Els is taking a more constraining approach which I find suitable for the connection.
An important question in cases of 'living' environments is whether the fact a certain ethnicity lives there now connects it to the place. I think it should.
If we accept this postulation we can definitely add Jerusalem, Acre, Taos Pueblo, Lhasa, Strassburg, Ait ben Haddas and Derbent. In fact, in all these cases except the last one (perhaps) you can also witness a significant historic contribution to the site made by its current inhabitants.
Another issue is the Andalusian sites. Andalusians typically regard themselves as an ethnicity different from Spanish. They see their historical formation as the outcome of the strong Berber influence in their area. Could we separate that from the cultural evidence for this mixture (ie the WHS of Andalusia)?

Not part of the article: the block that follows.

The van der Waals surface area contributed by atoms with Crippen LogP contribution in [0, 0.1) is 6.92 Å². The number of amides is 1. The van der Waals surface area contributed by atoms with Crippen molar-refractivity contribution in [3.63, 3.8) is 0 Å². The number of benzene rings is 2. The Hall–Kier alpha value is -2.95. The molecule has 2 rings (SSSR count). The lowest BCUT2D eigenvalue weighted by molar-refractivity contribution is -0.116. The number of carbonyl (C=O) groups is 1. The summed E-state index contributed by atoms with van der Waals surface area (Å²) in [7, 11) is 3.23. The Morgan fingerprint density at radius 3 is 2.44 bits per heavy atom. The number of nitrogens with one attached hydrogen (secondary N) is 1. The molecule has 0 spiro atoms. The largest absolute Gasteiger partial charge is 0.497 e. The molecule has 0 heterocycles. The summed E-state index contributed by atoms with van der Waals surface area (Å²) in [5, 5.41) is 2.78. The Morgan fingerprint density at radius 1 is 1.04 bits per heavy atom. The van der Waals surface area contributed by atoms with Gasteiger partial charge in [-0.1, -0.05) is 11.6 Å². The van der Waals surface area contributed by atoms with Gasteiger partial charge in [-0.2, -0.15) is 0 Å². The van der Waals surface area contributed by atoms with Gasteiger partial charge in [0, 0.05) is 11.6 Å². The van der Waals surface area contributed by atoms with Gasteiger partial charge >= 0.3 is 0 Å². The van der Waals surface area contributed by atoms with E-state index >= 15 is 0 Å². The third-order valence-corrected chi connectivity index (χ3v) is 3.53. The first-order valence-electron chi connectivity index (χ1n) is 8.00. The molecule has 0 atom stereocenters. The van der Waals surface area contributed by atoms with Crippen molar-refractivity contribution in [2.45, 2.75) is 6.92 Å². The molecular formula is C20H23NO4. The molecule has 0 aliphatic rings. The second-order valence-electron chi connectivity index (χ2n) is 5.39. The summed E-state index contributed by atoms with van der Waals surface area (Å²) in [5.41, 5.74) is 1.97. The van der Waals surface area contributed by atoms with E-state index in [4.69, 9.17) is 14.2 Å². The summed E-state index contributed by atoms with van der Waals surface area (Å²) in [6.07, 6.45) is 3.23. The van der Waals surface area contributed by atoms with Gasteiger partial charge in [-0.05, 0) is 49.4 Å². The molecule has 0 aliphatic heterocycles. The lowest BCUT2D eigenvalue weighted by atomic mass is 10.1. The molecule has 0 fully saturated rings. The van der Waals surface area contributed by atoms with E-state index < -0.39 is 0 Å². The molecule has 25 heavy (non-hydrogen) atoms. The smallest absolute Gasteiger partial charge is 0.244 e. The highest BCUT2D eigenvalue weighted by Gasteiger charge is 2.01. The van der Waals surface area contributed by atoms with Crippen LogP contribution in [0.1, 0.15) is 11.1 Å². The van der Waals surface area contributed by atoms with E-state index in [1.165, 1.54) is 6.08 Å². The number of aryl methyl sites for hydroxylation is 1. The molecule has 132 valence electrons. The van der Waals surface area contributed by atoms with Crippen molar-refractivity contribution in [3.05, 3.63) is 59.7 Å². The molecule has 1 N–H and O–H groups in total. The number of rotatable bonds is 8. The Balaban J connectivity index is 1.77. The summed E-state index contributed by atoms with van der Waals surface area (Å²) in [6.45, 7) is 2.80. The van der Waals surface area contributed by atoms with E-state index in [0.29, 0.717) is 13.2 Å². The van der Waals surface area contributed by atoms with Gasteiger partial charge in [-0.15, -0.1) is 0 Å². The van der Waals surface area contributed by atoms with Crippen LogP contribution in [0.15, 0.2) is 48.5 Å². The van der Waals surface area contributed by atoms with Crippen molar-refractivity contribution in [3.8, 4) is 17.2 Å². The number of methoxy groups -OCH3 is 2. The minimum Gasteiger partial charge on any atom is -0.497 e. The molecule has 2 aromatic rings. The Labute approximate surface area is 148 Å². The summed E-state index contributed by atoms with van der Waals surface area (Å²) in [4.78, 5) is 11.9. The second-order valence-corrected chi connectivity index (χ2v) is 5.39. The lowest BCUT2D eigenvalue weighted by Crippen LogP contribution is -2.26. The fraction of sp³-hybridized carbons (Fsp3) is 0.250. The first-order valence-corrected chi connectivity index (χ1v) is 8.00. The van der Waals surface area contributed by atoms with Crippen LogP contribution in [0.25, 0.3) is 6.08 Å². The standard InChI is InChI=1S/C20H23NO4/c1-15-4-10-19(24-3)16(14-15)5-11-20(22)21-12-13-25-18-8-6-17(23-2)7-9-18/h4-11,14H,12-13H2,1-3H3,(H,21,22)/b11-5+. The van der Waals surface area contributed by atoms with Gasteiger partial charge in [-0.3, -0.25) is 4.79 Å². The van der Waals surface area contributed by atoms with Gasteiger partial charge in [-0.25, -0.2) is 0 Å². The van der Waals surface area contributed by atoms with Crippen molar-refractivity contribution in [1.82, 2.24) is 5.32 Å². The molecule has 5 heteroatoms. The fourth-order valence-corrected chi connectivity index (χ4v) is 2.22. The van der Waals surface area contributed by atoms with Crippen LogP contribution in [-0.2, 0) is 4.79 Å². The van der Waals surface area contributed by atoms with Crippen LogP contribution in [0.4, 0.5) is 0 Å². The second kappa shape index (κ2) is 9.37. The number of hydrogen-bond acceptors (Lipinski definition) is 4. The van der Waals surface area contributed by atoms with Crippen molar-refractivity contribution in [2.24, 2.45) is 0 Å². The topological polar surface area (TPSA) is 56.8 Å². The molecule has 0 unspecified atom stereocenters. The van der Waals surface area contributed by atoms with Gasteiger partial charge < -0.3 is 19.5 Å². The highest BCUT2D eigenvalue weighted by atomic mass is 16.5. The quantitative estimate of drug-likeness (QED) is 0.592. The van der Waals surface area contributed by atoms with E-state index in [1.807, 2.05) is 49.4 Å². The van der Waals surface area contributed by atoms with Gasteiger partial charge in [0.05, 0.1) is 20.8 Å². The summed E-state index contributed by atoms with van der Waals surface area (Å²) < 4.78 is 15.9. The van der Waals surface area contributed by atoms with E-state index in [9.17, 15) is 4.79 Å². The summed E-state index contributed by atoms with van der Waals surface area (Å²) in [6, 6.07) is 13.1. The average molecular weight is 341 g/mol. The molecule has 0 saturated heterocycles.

And what about such sites as Gusuku? It's archaeological indeed but it is a piece of evidence of the history of the ethnos now still prevalent in the area where it belongs.
Bukhara and Samarkand are home to the Tajik minority in Uzbekistan as Solivagant pointed out, but what is their influence on the development of these cities, I don't know. Should they be considered admissable?
By the way, does anyone think he could tackle this problem applied on the minorities of China? They are confusingly numerous (but I guess European ethnic issues are as complex to them).
Once finished we would have to think stronger in order to deal with less Classical examples (African/Indian/Indonesian/Amerindian societies).